The Chinese vision of Sino-Pak strategic partnership : II
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Issue Vol 25.3 Jul-Sep2010 | Date : 18 Nov , 2010

Energy Corridor through Pakistan

As per the Chinese strategy, Pakistan is an overland thoroughfare for China’s access to the Middle East energy resources. Chinese media viewed that the significance of this corridor will only be felt at the time of China’s need to send its troops to secure the energy resources. “Hypothetically if the ‘petty Pak’ breaks its alliance with China, can it stop China from the latter’s objective? In case of a more intense war scenario, the Middle East petroleum export will be seriously affected. The worst affected will be Europe, not China.

Chinas maritime strategy cannot be sailing from one sea to another. It ought to be from land to sea, to approach the ocean with the help of a land bridge. China should rely upon the strength of its traditional partners in South Asia, and lose no time in intensifying its campaign in the Indian Ocean.

At least when the West imposes sanctions against China, it will be Israel that would firmly continue its military cooperation with China. In such a case, Israel will be controlling the Middle East petroleum. And China can get a share of that soup. Even now a big portion of China’s resources come from Africa. Therefore, if Pakistan assumes self-importance on this account, it will be its greatest mistake.”

On 23 November 2006, Chinese President Hu Jintao reached Pakistan. Next day the Chinese website reported under the title “Hu in Pakistan to expand bilateral trade, friendship” that Pakistan is an impoverished country of 160 million people which has been seeking increased foreign investment to help boost its infrastructure and industry demands, as well as expand much-needed energy sources. Bashir, the ambassador, said that China and Pakistan have established a framework to expand energy cooperation. They will investigate building an energy corridor providing Beijing access to oil and gas resources of Central and West Asia and developing oil refining and storage facilities in Pakistani coastal areas.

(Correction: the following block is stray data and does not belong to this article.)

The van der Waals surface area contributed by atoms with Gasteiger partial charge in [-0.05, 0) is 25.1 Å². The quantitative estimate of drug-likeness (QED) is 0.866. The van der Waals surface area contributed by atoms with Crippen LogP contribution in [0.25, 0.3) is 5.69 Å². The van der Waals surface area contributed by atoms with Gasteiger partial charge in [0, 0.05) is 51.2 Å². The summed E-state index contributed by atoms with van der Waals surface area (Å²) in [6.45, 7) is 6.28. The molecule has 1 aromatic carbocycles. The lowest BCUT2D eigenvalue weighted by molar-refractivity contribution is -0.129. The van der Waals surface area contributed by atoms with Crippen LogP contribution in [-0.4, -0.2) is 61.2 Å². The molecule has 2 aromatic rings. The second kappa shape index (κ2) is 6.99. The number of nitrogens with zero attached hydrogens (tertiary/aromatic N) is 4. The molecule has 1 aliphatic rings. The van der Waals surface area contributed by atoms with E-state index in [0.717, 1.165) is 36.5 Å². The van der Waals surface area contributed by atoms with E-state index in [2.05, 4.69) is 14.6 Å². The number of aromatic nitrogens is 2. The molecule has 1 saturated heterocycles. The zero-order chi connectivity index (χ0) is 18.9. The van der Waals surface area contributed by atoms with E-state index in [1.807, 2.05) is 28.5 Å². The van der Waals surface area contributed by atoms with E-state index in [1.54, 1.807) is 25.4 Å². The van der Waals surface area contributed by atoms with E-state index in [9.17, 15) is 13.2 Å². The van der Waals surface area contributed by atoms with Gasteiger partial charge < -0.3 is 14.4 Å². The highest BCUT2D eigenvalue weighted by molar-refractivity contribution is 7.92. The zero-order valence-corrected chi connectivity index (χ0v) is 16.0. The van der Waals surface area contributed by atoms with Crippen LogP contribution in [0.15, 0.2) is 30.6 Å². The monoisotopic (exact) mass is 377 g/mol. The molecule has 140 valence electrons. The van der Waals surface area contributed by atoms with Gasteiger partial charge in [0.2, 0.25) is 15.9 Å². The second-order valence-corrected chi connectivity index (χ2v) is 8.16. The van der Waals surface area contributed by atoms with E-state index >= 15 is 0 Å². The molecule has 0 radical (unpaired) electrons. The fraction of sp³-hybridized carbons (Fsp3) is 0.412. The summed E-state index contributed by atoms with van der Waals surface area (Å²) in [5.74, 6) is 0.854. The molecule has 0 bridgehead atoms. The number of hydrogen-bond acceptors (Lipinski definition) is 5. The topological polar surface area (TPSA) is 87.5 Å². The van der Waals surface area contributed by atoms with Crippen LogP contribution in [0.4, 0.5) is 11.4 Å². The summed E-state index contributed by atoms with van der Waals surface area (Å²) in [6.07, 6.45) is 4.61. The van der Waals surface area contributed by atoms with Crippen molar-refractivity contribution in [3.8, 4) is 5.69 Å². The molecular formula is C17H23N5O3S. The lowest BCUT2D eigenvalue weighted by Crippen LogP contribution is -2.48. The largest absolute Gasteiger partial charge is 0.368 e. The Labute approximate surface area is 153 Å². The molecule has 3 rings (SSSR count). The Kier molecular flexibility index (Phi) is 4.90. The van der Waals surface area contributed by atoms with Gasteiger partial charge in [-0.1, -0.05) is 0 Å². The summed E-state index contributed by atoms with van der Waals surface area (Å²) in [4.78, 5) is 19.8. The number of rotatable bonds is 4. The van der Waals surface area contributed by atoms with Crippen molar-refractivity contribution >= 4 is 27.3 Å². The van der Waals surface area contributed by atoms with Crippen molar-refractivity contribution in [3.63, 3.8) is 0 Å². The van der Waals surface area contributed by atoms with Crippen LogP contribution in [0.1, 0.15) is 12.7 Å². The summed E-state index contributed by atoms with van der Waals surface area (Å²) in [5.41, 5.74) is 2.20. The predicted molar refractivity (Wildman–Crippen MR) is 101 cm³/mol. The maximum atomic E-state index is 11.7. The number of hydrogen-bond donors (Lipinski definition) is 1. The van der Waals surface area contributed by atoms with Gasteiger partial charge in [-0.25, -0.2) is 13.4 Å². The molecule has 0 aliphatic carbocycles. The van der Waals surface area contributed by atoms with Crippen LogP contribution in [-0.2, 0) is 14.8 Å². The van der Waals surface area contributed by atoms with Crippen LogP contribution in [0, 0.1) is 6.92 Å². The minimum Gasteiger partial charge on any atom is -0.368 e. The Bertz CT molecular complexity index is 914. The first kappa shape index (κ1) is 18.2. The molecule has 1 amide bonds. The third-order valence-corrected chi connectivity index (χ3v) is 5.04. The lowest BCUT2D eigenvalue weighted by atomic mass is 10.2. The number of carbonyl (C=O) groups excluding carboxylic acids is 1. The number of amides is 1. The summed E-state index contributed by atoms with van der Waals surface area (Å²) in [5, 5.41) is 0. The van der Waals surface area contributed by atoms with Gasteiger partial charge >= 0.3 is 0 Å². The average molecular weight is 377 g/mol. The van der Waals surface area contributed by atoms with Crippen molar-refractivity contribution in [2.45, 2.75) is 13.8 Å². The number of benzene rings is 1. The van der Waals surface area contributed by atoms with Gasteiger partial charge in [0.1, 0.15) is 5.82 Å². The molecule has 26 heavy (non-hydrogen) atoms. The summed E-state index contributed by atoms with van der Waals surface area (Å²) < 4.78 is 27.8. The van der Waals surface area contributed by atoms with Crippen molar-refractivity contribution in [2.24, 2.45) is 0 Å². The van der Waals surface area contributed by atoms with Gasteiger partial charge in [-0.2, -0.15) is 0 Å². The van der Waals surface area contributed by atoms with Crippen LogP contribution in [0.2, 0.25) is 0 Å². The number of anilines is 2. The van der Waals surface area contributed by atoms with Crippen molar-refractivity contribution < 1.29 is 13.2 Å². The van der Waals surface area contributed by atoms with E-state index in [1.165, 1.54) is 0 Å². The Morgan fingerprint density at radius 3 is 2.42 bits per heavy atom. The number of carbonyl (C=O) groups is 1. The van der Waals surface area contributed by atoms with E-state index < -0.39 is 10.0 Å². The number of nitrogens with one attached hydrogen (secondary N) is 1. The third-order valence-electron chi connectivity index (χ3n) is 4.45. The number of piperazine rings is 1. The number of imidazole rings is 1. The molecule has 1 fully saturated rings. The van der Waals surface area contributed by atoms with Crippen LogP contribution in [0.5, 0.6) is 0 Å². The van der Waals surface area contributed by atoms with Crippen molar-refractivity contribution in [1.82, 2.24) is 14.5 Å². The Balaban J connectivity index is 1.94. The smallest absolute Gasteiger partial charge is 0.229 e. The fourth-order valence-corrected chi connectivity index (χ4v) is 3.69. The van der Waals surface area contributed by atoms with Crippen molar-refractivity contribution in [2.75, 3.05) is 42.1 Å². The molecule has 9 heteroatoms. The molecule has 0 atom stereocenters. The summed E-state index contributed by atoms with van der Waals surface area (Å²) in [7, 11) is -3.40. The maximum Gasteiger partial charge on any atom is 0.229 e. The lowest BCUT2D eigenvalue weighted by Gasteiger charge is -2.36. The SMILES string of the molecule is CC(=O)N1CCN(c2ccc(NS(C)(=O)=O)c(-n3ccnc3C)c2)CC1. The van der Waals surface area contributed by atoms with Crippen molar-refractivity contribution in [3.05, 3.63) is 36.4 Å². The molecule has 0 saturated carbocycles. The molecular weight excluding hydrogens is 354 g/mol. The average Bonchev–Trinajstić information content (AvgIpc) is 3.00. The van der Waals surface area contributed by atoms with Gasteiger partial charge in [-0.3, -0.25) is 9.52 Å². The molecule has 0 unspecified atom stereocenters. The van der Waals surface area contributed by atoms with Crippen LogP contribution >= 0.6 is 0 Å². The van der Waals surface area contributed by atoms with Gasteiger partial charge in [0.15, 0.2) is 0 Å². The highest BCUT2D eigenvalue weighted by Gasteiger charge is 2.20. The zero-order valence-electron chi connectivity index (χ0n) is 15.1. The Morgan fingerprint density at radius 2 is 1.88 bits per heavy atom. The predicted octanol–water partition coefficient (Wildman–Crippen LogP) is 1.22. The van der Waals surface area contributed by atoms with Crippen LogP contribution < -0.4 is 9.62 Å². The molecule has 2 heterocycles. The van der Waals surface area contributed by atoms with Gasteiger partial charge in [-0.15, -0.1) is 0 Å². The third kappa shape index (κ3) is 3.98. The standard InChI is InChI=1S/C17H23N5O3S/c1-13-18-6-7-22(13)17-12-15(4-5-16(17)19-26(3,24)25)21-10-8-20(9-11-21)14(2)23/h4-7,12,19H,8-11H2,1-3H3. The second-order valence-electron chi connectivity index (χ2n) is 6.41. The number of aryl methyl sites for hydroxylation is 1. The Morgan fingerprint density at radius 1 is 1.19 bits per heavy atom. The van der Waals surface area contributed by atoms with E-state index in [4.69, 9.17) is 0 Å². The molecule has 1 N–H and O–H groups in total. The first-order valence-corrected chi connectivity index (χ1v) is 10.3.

According to a report7 by Xu Yihe, titled “China says no to Pakistan gas link”, dated 23 March 2010, the pipeline to China was proposed as an important extension to the Iran-Pakistan link. A Chinese official was quoted saying that the pipeline project has questionable economic feasibility and technical reliability, as it will run through high mountains with complex terrain, giving rise to concerns of operational safety and maintenance requirements. “We would prefer instead to import gas from Iran directly,” he said. His comments were made just days after Pakistan and Iran endorsed an agreement to build a pipeline to export Iranian gas from the South Pars field to Pakistan.

The India Factor

Just after the grand military parade at the Tian’anmen Square in Beijing on the eve of the 60th anniversary of the founding of the PRC, a website8, labelled military, reported on 2 October 2009 that “China’s display of advanced weapon systems have once again given India a big terrifying jolt.” The report says that “India’s purchase of defence equipments from abroad took leaps and bounds thrice in the past. And all these purchases were the result of India’s policymaking, keeping China in view.

“¦ Pakistan is an overland thoroughfare for Chinas access to the Middle East energy resources. Chinese media viewed that the significance of this corridor will only be felt at the time of Chinas need to send its troops to secure the energy resources.